Taize Brother Uses Local Symbols To Beautify Ulaanbaatar Cathedral

Japan
2005-01-07 00:00:00

"Snow leopard, eagle, angel and yak -- the four Gospel watchmen!" Taize Brother Marc exclaims as he points to his design for stained-glass windows to be installed in Sts. Peter and Paul Cathedral.

To get clues and ideas on how to convey Christian messages to Mongolians through visual art, Brother Marc has made notes on what he has seen of the country and has spoken with local artists, scholars and musicians. He wants his design to reflect what is familiar to local people.

"We can find symbolism in Christian tradition that has very strong meaning for Mongolians," he told UCA News, "so my designs include the thirsting deer of the Psalms, one of the most ancient symbols of Christian iconography."

His concept incorporates the archaic symbols of the four Evangelists. John is an eagle and Matthew an angel. Mark, traditionally represented by a lion, now is a snow leopard, and a yak represents Luke, traditionally a bull.

"I never created such animals before, but I want to bring the beauty of Mongolia´s countryside and the powers of life around the city into the cathedral," the 73-year-old Taize brother said. "After all, Mongolia is more than just Ulaanbaatar. It has vast steppes, great mountains and all those wild animals -- wolves, yaks, leopards and eagles."

Bishop Wenceslao Padilla of Ulaanbaatar invited Brother Marc, a South Korea resident, to beautify the cathedral. Fashioning 36 semi-circular stained glass windows and a window for the skylight was the first step in that process.

Brother Marc is working on the windows in Seoul with a Korean artist named Cho and hopes to install them in Ulaanbaatar in August. "In my view," he said, "the cathedral will be a space for prayer, where every visual experience will be meaningful and inspiring for every Mongolian who enters it."

His vision typifies Taize, a small ecumenical group of 120 members from 30 countries. It is based in France but has outposts in Africa, Latin America and Asia. Like many of the first Taize members, Brother Marc came from a Swiss Protestant family. He joined the group led by Brother Roger Schutz in 1954.

Taize regularly conducts prayer meetings with Christians of all denominations around the globe. "Our mission is prayer and life for the unity of the Church," Brother Marc elaborated. "We cannot imagine prayer space without beauty. We often have just a few days to transform an empty exhibition hall or sports stadium into a space for prayer."

The brothers refuse donations, so they engage themselves in handicrafts and the arts, and earn their living by making pottery, paintings and other creative products. Brother Marc himself was trained as an artist in Zurich and Paris before he entered the Taize community.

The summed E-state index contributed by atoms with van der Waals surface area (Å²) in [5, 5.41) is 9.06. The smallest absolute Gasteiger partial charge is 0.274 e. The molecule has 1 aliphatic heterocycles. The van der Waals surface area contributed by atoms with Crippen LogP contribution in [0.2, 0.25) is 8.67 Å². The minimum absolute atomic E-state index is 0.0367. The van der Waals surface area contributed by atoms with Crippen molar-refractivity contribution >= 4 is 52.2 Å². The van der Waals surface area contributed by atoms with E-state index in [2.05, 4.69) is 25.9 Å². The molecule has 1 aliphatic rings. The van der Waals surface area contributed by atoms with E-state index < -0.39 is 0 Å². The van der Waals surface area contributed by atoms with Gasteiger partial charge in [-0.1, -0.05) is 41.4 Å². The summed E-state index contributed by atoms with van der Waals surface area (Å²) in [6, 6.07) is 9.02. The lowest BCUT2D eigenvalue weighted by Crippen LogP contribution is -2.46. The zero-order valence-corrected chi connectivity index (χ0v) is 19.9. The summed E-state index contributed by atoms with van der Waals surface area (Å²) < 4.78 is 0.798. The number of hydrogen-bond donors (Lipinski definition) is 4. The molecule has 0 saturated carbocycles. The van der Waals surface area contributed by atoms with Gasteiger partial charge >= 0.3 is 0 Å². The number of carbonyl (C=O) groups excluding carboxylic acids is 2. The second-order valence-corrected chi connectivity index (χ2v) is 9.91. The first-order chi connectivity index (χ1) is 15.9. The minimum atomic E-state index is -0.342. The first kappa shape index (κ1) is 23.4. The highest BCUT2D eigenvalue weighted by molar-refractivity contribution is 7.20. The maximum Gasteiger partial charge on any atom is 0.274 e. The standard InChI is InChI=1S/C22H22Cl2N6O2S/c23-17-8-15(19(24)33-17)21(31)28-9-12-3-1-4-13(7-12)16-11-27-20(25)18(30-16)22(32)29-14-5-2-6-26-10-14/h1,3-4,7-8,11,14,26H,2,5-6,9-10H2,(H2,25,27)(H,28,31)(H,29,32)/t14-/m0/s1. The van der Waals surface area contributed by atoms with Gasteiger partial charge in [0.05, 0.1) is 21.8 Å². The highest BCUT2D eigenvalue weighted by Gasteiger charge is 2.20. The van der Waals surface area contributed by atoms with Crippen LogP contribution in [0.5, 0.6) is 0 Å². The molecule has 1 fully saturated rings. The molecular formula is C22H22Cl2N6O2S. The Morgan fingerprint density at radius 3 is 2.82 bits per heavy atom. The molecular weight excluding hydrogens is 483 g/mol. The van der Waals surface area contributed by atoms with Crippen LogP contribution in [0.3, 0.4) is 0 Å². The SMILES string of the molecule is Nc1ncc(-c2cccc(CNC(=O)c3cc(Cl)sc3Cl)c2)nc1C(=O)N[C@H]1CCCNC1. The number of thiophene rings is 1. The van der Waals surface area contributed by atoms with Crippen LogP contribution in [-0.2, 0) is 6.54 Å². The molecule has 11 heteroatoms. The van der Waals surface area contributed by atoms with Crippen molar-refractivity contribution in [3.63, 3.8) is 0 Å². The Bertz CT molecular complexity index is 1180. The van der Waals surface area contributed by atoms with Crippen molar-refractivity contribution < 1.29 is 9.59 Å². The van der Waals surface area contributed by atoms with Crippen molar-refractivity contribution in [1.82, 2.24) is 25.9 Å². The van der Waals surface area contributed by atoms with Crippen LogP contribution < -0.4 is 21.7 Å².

In the 1980s, Asian churches invited Taize to open an outpost in Asia and five brothers came. Brother Marc first went to Japan but moved to Korea eight years later. Now the only expatriate member of the Association of Catholic Artists in Korea, he has received prizes for his stained-glass window designs.

That is how Archbishop Giovanni Battista Morandini, former apostolic nuncio to Korea and Mongolia, came to know of him. The archbishop introduced Brother Marc to Bishop Padilla in February 2003, before Archbishop Morandini was named apostolic nuncio to Syria, and Brother Marc soon felt he should work on the new cathedral. Last May, he visited Ulanbaatar with fellow artist Cho, who will put together the stained glass pieces in his Seoul workshop.

As designer, Brother Marc went on to explain, he is like a composer, and Cho interprets the music. Brother Marc also spoke of stained glass as a metamorphosis of light, much more than just colorful pictures in a window.

"We need to use meaningful symbols when we want to create space for prayer," he added. The whole interior of the cathedral, he maintains, will be changed by the light filtered through his new windows.

When the Taize brother met Mongolian artists and saw how they work, he began to realize they were trying to revive their Mongolian artistic heritage while simultaneously opening themselves to other, especially European, influences.

"My contact with them showed me European art has had a great influence on people´s tastes in art here," he said. "People look for their own heritage and also to Europe for inspiration and beauty. This is something we must take into account as we work on the cathedral´s interior."

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